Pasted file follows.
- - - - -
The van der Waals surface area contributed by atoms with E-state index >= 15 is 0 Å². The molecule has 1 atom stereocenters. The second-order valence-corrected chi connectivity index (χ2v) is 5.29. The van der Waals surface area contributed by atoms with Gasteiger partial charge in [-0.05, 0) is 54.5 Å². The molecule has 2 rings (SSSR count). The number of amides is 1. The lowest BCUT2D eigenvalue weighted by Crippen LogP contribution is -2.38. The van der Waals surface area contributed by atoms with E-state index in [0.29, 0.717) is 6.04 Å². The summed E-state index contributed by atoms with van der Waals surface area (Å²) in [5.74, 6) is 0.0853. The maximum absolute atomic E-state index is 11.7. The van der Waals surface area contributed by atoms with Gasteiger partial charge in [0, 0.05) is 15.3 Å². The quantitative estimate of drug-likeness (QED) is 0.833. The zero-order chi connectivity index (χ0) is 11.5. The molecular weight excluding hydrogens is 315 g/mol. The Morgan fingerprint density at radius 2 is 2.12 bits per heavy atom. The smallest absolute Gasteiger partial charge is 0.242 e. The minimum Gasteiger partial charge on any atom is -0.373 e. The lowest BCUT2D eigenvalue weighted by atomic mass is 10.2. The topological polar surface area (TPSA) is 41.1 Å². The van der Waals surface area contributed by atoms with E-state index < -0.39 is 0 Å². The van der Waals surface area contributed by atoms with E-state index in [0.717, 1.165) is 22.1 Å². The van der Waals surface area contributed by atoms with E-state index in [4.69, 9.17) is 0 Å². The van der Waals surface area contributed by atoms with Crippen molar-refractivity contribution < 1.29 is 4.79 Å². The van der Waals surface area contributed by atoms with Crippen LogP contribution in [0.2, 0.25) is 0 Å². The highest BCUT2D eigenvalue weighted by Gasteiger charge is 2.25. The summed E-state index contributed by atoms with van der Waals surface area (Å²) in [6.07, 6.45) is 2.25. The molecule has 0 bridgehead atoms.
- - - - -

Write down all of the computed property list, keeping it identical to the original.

The van der Waals surface area contributed by atoms with E-state index >= 15 is 0 Å². The molecule has 1 atom stereocenters. The second-order valence-corrected chi connectivity index (χ2v) is 5.29. The van der Waals surface area contributed by atoms with Gasteiger partial charge in [-0.05, 0) is 54.5 Å². The molecule has 2 rings (SSSR count). The number of amides is 1. The lowest BCUT2D eigenvalue weighted by Crippen LogP contribution is -2.38. The van der Waals surface area contributed by atoms with E-state index in [0.29, 0.717) is 6.04 Å². The summed E-state index contributed by atoms with van der Waals surface area (Å²) in [5.74, 6) is 0.0853. The maximum absolute atomic E-state index is 11.7. The van der Waals surface area contributed by atoms with Gasteiger partial charge in [0, 0.05) is 15.3 Å². The quantitative estimate of drug-likeness (QED) is 0.833. The zero-order chi connectivity index (χ0) is 11.5. The molecular weight excluding hydrogens is 315 g/mol. The Morgan fingerprint density at radius 2 is 2.12 bits per heavy atom. The smallest absolute Gasteiger partial charge is 0.242 e. The minimum Gasteiger partial charge on any atom is -0.373 e. The lowest BCUT2D eigenvalue weighted by atomic mass is 10.2. The topological polar surface area (TPSA) is 41.1 Å². The van der Waals surface area contributed by atoms with E-state index < -0.39 is 0 Å². The van der Waals surface area contributed by atoms with E-state index in [0.717, 1.165) is 22.1 Å². The van der Waals surface area contributed by atoms with E-state index in [4.69, 9.17) is 0 Å². The van der Waals surface area contributed by atoms with Crippen molar-refractivity contribution < 1.29 is 4.79 Å². The van der Waals surface area contributed by atoms with Crippen LogP contribution in [0.2, 0.25) is 0 Å². The highest BCUT2D eigenvalue weighted by Gasteiger charge is 2.25. The summed E-state index contributed by atoms with van der Waals surface area (Å²) in [6.07, 6.45) is 2.25. The molecule has 0 bridgehead atoms.